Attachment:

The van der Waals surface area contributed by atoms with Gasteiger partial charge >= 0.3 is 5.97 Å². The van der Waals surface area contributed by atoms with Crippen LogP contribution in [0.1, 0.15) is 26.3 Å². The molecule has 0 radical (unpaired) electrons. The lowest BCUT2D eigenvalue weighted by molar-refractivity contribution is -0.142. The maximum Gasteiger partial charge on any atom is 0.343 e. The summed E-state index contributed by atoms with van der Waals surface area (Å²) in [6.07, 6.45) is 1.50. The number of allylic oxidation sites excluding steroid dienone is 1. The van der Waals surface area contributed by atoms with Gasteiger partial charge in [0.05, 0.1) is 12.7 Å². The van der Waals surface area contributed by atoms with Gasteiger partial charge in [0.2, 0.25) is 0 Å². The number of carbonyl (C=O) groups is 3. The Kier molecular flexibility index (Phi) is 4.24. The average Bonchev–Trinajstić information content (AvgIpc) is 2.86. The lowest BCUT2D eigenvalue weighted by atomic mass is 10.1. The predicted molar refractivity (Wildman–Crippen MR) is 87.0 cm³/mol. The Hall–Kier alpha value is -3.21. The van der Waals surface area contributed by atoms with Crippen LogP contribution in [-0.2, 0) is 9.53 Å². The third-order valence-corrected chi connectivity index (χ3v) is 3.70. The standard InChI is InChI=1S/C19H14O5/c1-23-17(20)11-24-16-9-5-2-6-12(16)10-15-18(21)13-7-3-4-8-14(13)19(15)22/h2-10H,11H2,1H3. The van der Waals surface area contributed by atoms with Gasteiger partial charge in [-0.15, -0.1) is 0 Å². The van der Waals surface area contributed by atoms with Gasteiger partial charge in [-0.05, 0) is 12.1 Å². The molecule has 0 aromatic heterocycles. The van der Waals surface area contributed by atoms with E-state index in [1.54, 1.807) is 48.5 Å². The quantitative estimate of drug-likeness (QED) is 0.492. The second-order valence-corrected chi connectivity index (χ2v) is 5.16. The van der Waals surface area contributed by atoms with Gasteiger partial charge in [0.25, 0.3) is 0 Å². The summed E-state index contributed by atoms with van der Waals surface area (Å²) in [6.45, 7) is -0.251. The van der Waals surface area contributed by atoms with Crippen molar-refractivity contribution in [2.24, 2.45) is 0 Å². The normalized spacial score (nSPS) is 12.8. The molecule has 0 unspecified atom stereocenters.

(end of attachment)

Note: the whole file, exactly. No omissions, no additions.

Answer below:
The van der Waals surface area contributed by atoms with Gasteiger partial charge >= 0.3 is 5.97 Å². The van der Waals surface area contributed by atoms with Crippen LogP contribution in [0.1, 0.15) is 26.3 Å². The molecule has 0 radical (unpaired) electrons. The lowest BCUT2D eigenvalue weighted by molar-refractivity contribution is -0.142. The maximum Gasteiger partial charge on any atom is 0.343 e. The summed E-state index contributed by atoms with van der Waals surface area (Å²) in [6.07, 6.45) is 1.50. The number of allylic oxidation sites excluding steroid dienone is 1. The van der Waals surface area contributed by atoms with Gasteiger partial charge in [0.05, 0.1) is 12.7 Å². The van der Waals surface area contributed by atoms with Gasteiger partial charge in [0.2, 0.25) is 0 Å². The number of carbonyl (C=O) groups is 3. The Kier molecular flexibility index (Phi) is 4.24. The average Bonchev–Trinajstić information content (AvgIpc) is 2.86. The lowest BCUT2D eigenvalue weighted by atomic mass is 10.1. The predicted molar refractivity (Wildman–Crippen MR) is 87.0 cm³/mol. The Hall–Kier alpha value is -3.21. The van der Waals surface area contributed by atoms with Crippen LogP contribution in [-0.2, 0) is 9.53 Å². The third-order valence-corrected chi connectivity index (χ3v) is 3.70. The standard InChI is InChI=1S/C19H14O5/c1-23-17(20)11-24-16-9-5-2-6-12(16)10-15-18(21)13-7-3-4-8-14(13)19(15)22/h2-10H,11H2,1H3. The van der Waals surface area contributed by atoms with Gasteiger partial charge in [-0.15, -0.1) is 0 Å². The van der Waals surface area contributed by atoms with Gasteiger partial charge in [-0.05, 0) is 12.1 Å². The molecule has 0 aromatic heterocycles. The van der Waals surface area contributed by atoms with E-state index in [1.54, 1.807) is 48.5 Å². The quantitative estimate of drug-likeness (QED) is 0.492. The second-order valence-corrected chi connectivity index (χ2v) is 5.16. The van der Waals surface area contributed by atoms with Gasteiger partial charge in [0.25, 0.3) is 0 Å². The summed E-state index contributed by atoms with van der Waals surface area (Å²) in [6.45, 7) is -0.251. The van der Waals surface area contributed by atoms with Crippen molar-refractivity contribution in [2.24, 2.45) is 0 Å². The normalized spacial score (nSPS) is 12.8. The molecule has 0 unspecified atom stereocenters.